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COMMONWEALTH v. BARNES (03/24/66)

decided: March 24, 1966.

COMMONWEALTH
v.
BARNES, APPELLANT



Appeal from order of Court of Quarter Sessions of Lancaster County, No. 3, page 50, in case of Commonwealth of Pennsylvania v. Raymond Barnes, Jr.

COUNSEL

Michael J. Perezous, for appellant.

Theodore A. Parker, Assistant District Attorney, with him Wilson Bucher, District Attorney, for Commonwealth, appellee.

Ervin, P. J., Wright, Watkins, Montgomery, Jacobs, and Hoffman, JJ. (Flood, J., absent). Opinion by Ervin, P. J. Wright and Montgomery, JJ., would affirm the order below.

Author: Ervin

[ 207 Pa. Super. Page 208]

We are asked in this case to reverse the action of the court below in refusing the defendant's petition for the allowance of an appeal from a summary conviction before a magistrate, without having before us the transcript of the magistrate's record. All that we have are the defendant's petition and the order of the

[ 207 Pa. Super. Page 209]

    court refusing the appeal. The court below did not write an opinion.

Art. V, § 14 of the Constitution of Pennsylvania provides: "In all cases of summary conviction in this Commonwealth, or of judgment in suit for a penalty before a magistrate, or court not of record, either party may appeal to such court of record as may be prescribed by law, upon allowance of the appellate court or judge thereof upon cause shown." To put such a provision into effect, the legislature passed the Act of April 17, 1876, P. L. 29, 19 PS § 1189, which provides, as amended: "In all cases of summary conviction in this Commonwealth, before a magistrate or court not of record, either party, even though any fine imposed has already been paid, may, within ten days after such conviction, appeal to the court of quarter sessions of the county in which such magistrate shall reside or court not of record shall be held, upon allowance of the said court of quarter sessions, or any judge thereof, upon cause shown; . . . ."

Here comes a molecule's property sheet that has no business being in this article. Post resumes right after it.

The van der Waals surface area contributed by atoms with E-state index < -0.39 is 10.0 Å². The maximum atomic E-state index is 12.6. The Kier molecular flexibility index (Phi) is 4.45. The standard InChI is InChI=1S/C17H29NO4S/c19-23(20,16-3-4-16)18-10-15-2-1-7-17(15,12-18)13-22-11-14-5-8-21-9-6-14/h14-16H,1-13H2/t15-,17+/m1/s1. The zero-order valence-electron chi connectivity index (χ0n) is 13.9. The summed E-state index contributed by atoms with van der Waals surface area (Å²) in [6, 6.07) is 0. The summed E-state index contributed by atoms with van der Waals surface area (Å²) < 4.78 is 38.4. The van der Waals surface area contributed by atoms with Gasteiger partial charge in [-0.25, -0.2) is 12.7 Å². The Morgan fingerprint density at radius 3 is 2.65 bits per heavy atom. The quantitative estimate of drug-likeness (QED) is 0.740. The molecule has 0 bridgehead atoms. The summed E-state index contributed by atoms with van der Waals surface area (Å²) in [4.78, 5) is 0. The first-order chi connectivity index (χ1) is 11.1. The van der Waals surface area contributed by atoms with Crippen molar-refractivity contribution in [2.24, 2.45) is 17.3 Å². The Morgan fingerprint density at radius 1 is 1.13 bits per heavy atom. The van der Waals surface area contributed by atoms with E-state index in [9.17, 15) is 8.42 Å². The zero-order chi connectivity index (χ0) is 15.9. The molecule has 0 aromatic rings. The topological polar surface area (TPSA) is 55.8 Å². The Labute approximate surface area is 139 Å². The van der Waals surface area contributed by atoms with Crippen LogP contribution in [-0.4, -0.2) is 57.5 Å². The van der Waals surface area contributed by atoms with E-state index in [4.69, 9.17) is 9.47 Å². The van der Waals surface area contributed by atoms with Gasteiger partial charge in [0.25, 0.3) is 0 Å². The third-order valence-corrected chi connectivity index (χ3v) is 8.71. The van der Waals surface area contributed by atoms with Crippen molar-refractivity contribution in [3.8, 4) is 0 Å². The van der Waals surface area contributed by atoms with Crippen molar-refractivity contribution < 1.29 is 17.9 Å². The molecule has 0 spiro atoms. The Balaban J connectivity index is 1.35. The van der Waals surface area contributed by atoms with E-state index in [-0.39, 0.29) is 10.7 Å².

One of the earliest cases considering these provisions was Thompson v. Preston, 5 Pa. Superior Ct. 154 (1897). In that case it was said: "An appeal from the judgment of a magistrate for a penalty, or in a summary conviction, should not be allowed save for cause shown: McGuire v. Shenandoah, 109 Pa. 613; Commonwealth v. Eichenberg, supra [140 Pa. 158]. To ascertain the cause alleged, reference must be had to the petition presented to the court below: Commonwealth v. Menjou, 174 Pa. 25, and we cannot go outside the petition and deal with the case, as though it had originated on a certiorari to the magistrate. Ordinarily an appeal should not be permitted, if the party desiring it has had an opportunity to fully and fairly present his case before the magistrate, unless a doubtful legal question is involved, or there is something to indicate oppression, corruption or disregard of law on the part

[ 207 Pa. Super. Page 210]

    of the magistrate, or after-discovered evidence which would justify a new trial, under the well-known rules relating to new trials for that cause. Neither art. V, sec. 14 of the constitution, nor the act of 1876, which was passed to carry it into effect, contemplates that an appeal shall be allowed merely because the party desiring it is dissatisfied with the result of the trial before the magistrate, as is the case with most defeated litigants, and cheers himself with hopes of better success in the next encounter." See also: Com. v. Yocum, 29 Pa. Superior Ct. 428.

It was in Com. v. Weimer, 36 Pa. Superior Ct. 451 (1908), that the first mention of a transcript of the magistrate is found. In that case Rice, P. J., said: "Undoubtedly for an abuse of discretion the party aggrieved by the refusal of the appeal would have a remedy in this court, but the abuse of discretion must appear somewhere in the proceedings sent up to us for review. . . . It is suggested in the appellant's argument that the case raises a difficult question of law, and we may say that if this appeared in the transcript of the magistrate and the transcript were before us this might be ground for holding that the court ought to have granted the appeal. But as we have suggested the transcript is not sent up and it is impossible to see how we can convict the court below of an abuse of discretion, unless it be held that upon an appeal from the action of the court the facts averred in the ...


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